I live in a lucky time, where expression is everywhere and easy in all kinds of media. We're experiencing the greatest surge of creativity and communication this world—possibly this universe—has ever seen. There is freedom of subject, medium, and technique.
Our technology is advanced, but somehow I feel very close to the earliest monkey people who realized and developed the human's mysterious ability to represent life and emotion. Although the motives are unknown and methods sublimely crude, their artistic exploration became the historical record of the experience and observations of earliest human awareness. Subject was life, media was anything that left a mark.
My methods blend the explorations of those monkey people with techniques developed by painters who followed eons later. I appreciate and take advantage of the contemporary artist's freedom to deviate and derive from these methods. I am grateful for and respect the lessons of all the artists before me, and the ones who work with me in my generation.
I work for quality, communication, and the belief that artists have a responsibility to create work that reports, records, and encourages others to believe that life has meaning—the human being is important.
In my current work I alternate between using reference and imagination—careful studies or loose interpretations. I start with hand-stretched canvas, wood, table-tops claimed from salvage… usually a rectangle that looks like it needs a painting. I prepare a black or white ground. The texture of the panel and the color of the ground influences all the colors and methods used in the painting from there on. On a darker panel I am painting my way up to thicker layers of light; on a lighter panel I am filling in deep shadows, letting the radiance of the white ground shine through the layers of thin color glazes on top. Some of my portraits are based on projections, which I trace following supposed methods of some old dutch masters, and some are drawn free from observation, and form is given liscense to evolve and exaggerate. A thorough exploration of color, value and composition are made independant of the painting. I may also explore and think/experiment on the canvas, and let evidence of the exploration give texture and history. I enjoy freehand drawing because it's amazing that people can have ability to translate what we see onto a panel in so many ways. I enjoy the precision of the projector because it allows me to focus on painting without the intense observation required in a freehand drawing.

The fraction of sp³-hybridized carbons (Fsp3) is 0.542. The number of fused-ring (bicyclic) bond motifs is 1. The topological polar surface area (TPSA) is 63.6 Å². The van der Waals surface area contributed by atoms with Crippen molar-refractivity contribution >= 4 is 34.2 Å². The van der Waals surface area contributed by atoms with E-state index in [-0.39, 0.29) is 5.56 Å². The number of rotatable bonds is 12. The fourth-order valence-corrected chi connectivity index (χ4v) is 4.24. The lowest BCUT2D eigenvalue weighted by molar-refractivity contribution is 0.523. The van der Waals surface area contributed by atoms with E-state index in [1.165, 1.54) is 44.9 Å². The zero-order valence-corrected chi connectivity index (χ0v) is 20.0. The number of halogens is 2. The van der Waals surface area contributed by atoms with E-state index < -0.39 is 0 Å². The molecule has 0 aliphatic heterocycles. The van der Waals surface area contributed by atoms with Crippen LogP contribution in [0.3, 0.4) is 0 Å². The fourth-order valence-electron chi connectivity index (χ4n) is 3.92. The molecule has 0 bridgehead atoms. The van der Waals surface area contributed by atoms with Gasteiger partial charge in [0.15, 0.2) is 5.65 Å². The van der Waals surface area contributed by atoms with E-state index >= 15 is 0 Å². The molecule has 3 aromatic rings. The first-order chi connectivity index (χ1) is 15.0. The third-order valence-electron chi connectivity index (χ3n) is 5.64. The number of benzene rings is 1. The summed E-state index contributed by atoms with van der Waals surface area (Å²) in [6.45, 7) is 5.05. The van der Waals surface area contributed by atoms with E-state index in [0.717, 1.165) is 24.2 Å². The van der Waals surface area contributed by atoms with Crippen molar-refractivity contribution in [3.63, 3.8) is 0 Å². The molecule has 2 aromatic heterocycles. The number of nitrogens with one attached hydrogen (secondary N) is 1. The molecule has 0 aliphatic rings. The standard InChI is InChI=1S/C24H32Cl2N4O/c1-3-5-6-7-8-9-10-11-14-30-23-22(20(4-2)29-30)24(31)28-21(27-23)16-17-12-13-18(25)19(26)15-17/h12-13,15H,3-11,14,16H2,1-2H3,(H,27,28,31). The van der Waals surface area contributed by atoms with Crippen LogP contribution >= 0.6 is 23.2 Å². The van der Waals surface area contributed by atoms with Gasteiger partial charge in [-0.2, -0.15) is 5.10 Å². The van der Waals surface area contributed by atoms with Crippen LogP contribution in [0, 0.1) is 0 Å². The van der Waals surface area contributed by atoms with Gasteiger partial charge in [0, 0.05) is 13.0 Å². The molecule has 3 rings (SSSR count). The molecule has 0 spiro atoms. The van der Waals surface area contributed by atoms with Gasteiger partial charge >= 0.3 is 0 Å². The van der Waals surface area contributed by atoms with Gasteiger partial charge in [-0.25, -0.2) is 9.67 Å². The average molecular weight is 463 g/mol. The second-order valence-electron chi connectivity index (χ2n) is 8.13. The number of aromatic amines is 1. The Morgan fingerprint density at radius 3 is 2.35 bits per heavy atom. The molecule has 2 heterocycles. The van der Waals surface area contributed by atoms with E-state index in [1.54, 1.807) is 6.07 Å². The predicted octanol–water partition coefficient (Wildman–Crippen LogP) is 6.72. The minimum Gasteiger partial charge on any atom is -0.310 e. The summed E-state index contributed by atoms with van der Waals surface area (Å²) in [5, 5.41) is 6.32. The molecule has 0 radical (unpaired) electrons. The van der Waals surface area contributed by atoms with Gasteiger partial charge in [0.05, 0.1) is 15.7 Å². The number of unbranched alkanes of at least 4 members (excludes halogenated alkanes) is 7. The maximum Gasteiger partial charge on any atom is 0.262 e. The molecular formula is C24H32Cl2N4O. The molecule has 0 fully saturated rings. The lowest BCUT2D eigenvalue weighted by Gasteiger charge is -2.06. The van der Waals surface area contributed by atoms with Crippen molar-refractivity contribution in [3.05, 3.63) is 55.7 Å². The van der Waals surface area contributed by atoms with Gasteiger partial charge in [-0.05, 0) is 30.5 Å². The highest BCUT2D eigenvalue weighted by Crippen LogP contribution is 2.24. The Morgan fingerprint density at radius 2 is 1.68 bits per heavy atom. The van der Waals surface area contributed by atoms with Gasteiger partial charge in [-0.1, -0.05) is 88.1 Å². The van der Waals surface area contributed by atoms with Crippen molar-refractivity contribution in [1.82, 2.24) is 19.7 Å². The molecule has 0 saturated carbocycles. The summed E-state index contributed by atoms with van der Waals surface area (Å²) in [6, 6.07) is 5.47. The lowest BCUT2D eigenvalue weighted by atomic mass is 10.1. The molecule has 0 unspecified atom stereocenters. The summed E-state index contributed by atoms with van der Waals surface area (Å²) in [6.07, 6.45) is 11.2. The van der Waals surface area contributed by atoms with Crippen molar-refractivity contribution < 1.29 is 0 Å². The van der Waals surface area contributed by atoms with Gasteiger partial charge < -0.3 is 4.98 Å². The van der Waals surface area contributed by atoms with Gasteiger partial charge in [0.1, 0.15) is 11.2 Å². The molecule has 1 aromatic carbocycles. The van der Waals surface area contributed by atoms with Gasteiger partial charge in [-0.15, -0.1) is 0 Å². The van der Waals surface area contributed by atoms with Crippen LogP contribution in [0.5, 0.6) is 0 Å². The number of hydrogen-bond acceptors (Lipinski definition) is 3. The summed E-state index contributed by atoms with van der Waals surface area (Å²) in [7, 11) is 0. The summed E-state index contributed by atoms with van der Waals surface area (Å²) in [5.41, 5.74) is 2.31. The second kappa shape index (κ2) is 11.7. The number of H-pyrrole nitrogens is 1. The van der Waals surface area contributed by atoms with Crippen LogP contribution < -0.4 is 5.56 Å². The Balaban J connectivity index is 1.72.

I glaze, scratch, rub, use subtractive erasing, scumble… whatever it takes to make an atmosphere and likeness. It's surprising how little it can take to make the right mark. As I develop my technique, I am looking for my own combination of subjects and ideas to record, to bring into existence. I paint people who grab my attention, and try to see if I can make a painting that has the same effect. Each subject is a new puzzle, an exploration in what has a sense of rightness.
Bryan Sears painting Illustration